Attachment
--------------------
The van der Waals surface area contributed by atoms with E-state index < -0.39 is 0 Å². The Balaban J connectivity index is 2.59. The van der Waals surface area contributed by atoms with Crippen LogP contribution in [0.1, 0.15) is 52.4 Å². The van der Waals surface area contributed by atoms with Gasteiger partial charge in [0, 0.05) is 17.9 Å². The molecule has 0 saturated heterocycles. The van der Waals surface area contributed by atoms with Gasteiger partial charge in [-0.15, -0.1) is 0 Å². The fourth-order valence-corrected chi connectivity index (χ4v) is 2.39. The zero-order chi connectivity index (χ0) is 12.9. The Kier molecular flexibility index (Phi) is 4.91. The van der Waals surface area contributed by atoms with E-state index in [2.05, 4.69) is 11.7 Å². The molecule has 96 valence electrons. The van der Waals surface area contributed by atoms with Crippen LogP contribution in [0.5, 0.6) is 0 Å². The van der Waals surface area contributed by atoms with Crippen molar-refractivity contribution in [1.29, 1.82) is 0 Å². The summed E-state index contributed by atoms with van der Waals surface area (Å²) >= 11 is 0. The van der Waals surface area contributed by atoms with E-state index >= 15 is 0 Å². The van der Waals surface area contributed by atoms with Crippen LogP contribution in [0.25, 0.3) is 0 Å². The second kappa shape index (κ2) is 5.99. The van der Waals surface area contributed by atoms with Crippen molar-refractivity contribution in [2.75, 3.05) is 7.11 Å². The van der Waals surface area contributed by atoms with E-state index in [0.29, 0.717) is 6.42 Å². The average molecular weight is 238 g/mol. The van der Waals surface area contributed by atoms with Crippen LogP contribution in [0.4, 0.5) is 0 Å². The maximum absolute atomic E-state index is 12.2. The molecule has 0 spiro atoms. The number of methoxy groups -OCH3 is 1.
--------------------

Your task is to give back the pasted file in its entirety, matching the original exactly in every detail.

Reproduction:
The van der Waals surface area contributed by atoms with E-state index < -0.39 is 0 Å². The Balaban J connectivity index is 2.59. The van der Waals surface area contributed by atoms with Crippen LogP contribution in [0.1, 0.15) is 52.4 Å². The van der Waals surface area contributed by atoms with Gasteiger partial charge in [0, 0.05) is 17.9 Å². The molecule has 0 saturated heterocycles. The van der Waals surface area contributed by atoms with Gasteiger partial charge in [-0.15, -0.1) is 0 Å². The fourth-order valence-corrected chi connectivity index (χ4v) is 2.39. The zero-order chi connectivity index (χ0) is 12.9. The Kier molecular flexibility index (Phi) is 4.91. The van der Waals surface area contributed by atoms with E-state index in [2.05, 4.69) is 11.7 Å². The molecule has 96 valence electrons. The van der Waals surface area contributed by atoms with Crippen LogP contribution in [0.5, 0.6) is 0 Å². The van der Waals surface area contributed by atoms with Crippen molar-refractivity contribution in [1.29, 1.82) is 0 Å². The summed E-state index contributed by atoms with van der Waals surface area (Å²) >= 11 is 0. The van der Waals surface area contributed by atoms with E-state index >= 15 is 0 Å². The van der Waals surface area contributed by atoms with Crippen LogP contribution in [0.25, 0.3) is 0 Å². The second kappa shape index (κ2) is 5.99. The van der Waals surface area contributed by atoms with Crippen molar-refractivity contribution in [2.75, 3.05) is 7.11 Å². The van der Waals surface area contributed by atoms with E-state index in [0.29, 0.717) is 6.42 Å². The average molecular weight is 238 g/mol. The van der Waals surface area contributed by atoms with Crippen LogP contribution in [0.4, 0.5) is 0 Å². The maximum absolute atomic E-state index is 12.2. The molecule has 0 spiro atoms. The number of methoxy groups -OCH3 is 1.